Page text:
The furnace in your home may not be the first thing on your mind when it comes to home maintenance, since it’s likely functioning properly the vast majority of the time. In fact, as long as you’re comfortably cool in the summer and warm in the winter, you may completely forget about it. However, it’s important to understand how your furnace works and know how to properly maintain it so you don’t end up with large expenses for repair and replacement when you could have taken preventative measures. This is especially true since things like furnaces tend to fail at the worst possible time – like during a snowstorm in the winter.
When you look at it that way, you’ll start to see how the furnace is the most central part of your home, especially when it comes to comfort and climate control. Without it, you could be in a world of trouble. Therefore, you should make sure that, if nothing else, you are checking and cleaning or replacing your furnace filter on a regular basis.
First, though, you should understand how to choose the right filter for your furnace, and that’s based on size, type, and MERV rating. Let’s take a look at how all of this weigh into your regular furnace maintenance schedule.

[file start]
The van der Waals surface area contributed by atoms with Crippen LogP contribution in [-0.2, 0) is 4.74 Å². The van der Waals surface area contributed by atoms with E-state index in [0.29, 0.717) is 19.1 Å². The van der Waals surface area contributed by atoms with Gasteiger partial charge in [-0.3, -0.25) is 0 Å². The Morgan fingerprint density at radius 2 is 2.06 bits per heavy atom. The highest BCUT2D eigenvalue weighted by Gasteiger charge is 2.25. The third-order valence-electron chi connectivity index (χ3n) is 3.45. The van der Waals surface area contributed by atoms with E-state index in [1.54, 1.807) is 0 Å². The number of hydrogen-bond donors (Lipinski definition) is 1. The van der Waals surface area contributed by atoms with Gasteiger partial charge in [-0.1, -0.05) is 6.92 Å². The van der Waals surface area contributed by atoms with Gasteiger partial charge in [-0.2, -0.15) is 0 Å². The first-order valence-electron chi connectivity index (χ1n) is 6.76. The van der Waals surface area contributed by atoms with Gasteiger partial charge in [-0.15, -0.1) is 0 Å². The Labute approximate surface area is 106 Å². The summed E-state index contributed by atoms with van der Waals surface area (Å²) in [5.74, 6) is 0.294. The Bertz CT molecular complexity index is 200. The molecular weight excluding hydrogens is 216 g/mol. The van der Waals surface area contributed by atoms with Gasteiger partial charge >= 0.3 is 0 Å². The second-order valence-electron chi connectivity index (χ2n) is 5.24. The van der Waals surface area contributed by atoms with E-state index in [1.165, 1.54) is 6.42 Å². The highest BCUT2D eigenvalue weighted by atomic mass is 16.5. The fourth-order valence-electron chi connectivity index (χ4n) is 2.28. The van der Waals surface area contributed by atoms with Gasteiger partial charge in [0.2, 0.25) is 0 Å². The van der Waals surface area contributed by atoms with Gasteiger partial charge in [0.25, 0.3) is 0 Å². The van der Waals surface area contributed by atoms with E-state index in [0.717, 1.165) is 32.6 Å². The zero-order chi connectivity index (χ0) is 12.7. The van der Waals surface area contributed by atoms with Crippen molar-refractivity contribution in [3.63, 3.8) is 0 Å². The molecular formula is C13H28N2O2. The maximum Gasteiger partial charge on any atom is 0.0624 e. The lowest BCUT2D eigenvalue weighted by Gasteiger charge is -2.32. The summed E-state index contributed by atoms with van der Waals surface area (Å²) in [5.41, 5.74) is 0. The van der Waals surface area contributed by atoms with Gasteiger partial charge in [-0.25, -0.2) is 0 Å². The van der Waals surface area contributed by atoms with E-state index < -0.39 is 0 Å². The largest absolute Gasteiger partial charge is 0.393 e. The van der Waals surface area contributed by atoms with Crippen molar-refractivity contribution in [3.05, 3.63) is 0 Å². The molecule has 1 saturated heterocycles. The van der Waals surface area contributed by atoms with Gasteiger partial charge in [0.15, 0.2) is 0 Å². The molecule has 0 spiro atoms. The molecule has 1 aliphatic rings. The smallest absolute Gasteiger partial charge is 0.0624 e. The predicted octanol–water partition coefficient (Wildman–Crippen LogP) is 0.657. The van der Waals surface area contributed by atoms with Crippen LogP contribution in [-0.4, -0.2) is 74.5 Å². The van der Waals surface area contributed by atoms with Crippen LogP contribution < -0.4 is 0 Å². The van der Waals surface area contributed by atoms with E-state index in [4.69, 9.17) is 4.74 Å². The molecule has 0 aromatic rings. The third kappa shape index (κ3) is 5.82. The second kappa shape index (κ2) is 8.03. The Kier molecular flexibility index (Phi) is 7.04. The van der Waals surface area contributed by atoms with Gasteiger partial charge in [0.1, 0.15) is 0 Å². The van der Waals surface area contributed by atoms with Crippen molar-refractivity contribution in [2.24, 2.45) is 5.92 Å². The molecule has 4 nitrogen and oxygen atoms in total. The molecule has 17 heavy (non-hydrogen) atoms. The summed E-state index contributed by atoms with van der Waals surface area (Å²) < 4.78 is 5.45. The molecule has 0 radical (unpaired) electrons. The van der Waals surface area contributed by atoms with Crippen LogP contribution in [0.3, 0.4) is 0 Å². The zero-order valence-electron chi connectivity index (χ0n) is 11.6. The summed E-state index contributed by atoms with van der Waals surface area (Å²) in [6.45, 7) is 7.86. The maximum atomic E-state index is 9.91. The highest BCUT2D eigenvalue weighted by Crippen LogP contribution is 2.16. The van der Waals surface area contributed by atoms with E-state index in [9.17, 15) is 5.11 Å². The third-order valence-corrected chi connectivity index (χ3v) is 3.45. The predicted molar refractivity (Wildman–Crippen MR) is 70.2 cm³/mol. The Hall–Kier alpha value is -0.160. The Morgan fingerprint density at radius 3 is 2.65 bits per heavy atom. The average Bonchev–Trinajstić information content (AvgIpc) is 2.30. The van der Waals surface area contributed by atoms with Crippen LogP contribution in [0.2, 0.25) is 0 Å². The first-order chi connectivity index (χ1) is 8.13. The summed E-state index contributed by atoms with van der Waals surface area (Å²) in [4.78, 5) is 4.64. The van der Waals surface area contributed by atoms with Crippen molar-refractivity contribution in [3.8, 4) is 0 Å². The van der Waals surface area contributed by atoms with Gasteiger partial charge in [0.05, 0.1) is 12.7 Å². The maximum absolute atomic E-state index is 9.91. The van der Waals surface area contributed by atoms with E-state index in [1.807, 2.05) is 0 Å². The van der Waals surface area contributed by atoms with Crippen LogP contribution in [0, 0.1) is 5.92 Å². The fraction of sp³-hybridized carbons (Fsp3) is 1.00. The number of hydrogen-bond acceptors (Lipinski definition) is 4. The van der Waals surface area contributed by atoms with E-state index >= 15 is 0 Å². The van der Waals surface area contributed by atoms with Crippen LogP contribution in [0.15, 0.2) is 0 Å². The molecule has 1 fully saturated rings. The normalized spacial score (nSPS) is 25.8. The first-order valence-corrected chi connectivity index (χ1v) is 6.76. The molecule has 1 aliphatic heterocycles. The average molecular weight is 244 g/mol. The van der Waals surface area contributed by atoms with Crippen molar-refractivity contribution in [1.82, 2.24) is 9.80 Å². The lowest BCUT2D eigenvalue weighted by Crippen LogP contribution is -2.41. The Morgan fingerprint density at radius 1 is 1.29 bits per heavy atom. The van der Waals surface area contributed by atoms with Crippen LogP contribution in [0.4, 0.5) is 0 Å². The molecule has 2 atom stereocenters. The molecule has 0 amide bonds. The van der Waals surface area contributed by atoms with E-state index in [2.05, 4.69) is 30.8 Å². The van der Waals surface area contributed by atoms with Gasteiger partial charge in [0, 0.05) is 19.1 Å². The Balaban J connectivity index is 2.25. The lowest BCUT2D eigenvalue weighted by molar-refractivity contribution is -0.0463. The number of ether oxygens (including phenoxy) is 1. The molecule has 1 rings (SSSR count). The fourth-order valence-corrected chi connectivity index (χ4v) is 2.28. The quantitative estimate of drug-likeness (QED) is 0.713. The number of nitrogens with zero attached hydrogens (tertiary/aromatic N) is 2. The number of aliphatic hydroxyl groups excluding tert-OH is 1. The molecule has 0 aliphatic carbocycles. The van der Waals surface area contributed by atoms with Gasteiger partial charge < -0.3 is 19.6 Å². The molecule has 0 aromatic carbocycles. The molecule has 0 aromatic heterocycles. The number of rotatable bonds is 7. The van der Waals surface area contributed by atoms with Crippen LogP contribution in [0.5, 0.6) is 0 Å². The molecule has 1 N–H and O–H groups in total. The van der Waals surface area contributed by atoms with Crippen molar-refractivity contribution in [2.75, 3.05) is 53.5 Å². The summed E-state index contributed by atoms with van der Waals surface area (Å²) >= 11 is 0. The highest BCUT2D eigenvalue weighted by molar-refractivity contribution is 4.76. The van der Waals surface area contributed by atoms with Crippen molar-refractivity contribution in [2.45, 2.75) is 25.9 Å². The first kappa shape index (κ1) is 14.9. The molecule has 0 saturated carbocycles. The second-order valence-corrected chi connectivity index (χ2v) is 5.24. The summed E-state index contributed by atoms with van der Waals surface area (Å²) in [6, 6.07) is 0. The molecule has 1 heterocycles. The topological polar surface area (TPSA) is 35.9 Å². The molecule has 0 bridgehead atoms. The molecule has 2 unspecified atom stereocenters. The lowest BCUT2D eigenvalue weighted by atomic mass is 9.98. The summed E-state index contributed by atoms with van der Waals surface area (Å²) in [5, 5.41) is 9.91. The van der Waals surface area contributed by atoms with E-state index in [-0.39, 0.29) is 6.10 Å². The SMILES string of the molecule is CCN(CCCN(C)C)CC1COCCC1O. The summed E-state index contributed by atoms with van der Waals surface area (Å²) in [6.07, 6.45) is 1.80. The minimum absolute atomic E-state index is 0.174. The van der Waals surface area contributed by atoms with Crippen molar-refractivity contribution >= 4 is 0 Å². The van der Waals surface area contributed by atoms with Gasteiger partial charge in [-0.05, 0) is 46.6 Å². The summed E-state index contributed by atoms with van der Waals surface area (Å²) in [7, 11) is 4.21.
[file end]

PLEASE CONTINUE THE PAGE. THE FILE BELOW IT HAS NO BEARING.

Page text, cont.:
How a Furnace Works
Most furnaces work on forced air dynamics. This means the unit draws in air through return ducts and processes it by warming it over a heat exchanger. Then, it uses a fan to force the heated air out a series of other ducts that feed into rooms of your home.
It continues to run until the temperature in the home – at the measuring point – reaches that which you set on your thermostat. The same thing works in the summer for air conditioning, assuming you have a whole house cooling unit, with the air being cooled by a compressor located outside and a series of coils that live inside your furnace, rather than heated.
Furnaces may run on gas or electricity, depending on how your home is fueled. There are similar systems called boilers that also heat the home, but these work with water rather than air and have a completely different means of heating the home.